I decided to post my answers to both questions asked by Emily and Camille in the same entry.

After cleaning a lot of cobwebs from my childhood memories, I can say that my first chapter book was The Mouse and the Motorcycle by Beverly Cleary (who I found out is still alive, she is five years older than my great-grandmother). It did not take me that long after reading that book that I would start my journey into more chapter books near where I found that one my school library; books like The American Girl Series, Dear America Series, Wayside School Series by Louis Sachar. I started reading chapter books at the end of my second grade year, for I was catching up my reading level after attending a bad school district for half a school year.

As for what books brought me to tears, I think some of the books that brought me to tears would surprise many. My Dearest Friend, which is a collection of letters by John and Abigail Adams. I cried with certain letters for those two went through so much and were in constant in their love for one another. Harry Potter and the Deathly Hallows, I think it took me a few times reading the book before I could actually say I read the book because I cried so much. Bury My Heart at Wounded Knee, another historical book that brought this girl to tears, the details of the horrors many tribes went through was just heart-breaking. To Heaven with Diana, I cried with the last letter.

I hope that answered the questions!

~Nikita

Query: First Chapter Book?

Hi girls–

I want to know what the first chapter book you ever read was, and when you read it.

For me, it was Little House In The Big Woods. I was six, and in first grade. In my reading circle, we got to pick from a selection of chapter books, and this was my pick. I soon read all of them, including The First Four Years and West From Home, and eventually read all the spinoff series (Charlotte, Caroline, Rose…didn’t get to Martha, sadly). I have my mom’s copy of the novel. It’s a hardback copy, a gift from her parents one Christmas. Of course, I’ve colored in the pictures. (I was six, cut me a break!)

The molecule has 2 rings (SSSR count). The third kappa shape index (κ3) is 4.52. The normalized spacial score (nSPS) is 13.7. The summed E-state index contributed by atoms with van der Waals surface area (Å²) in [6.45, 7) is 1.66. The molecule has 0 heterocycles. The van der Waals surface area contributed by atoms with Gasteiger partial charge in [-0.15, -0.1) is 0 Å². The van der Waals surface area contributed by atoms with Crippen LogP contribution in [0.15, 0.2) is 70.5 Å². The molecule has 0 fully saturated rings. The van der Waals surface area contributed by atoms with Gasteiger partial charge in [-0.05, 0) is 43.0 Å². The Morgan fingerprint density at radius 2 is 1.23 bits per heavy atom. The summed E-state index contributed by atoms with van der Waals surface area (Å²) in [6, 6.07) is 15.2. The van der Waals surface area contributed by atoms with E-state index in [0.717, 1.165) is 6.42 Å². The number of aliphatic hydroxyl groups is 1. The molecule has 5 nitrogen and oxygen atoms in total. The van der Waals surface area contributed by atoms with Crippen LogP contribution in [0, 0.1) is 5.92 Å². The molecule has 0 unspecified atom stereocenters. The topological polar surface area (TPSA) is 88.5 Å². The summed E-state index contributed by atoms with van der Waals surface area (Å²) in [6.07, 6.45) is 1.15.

I always thought it would be great fun to make a pig bladder balloon, and make candy on a pan of snow. Maybe I should try that sometime.

Emily 

I’m just going to add to this post…make’s it easier 😀

The first chapter book I picked up was Babysitters Club Little Sister series. I was also in first grade when I started reading chapter books…hence the move up to second grade reading. I also read Little House in the Big Woods and Little House on the Prairie, as well as the Boxcar Children series, and American Girl series. I became a bookworm very early on so I cannot remember exactly which of these books was first…but they were all fun to read! 😀

~Camille

Change in Genres

Niki–

I did this with Lord of the Rings. Actually, it started with Harry Potter. I didn’t like fantasy novels growing up, the Narnia books excepted. The only people who read The Hobbit at my school were the nerdy middle school boys, so it didn’t seem like my type of reading. But when my sister brought home the first Harry Potter, I ended up picking it up off the coffee table and reading it–and then I was hooked. I even read the sixth one in the ICU after my transplant; it had come out a few days before (I don’t recommend doing this, because you get very, very strange dreams).

I finally read Lord of the Rings when the movies came out, because I wanted to know how Return of the King ended. Namely, I wanted to know who died. Yes, I am that person. I like spoilers. I don’t mind if people “ruin” the ending of a movie or book for me. So I read it, and then found out that I liked it quite a bit, so I read the entire series, The Hobbit withstanding (and I have to get on that). But I’m still not a huge fantasty fan.

I’m also not really a fan of sci-fi or supernatural fantasies. They just push my “suspension of disbelief,” to use a theater term, too far. I did, however, like Dracula and Frankenstein, but probably because they deal with much deeper and broader issues than just writing a “monster” story.

And I don’t read romance novels. That doesn’t mean I don’t read love stories–I mean the bodice ripper “romance” section at Barnes and Noble. No thanks. Of course all of Jane’s novels are love stories, and I love those! But I like my characters to have brains, thanks. 🙂

Emily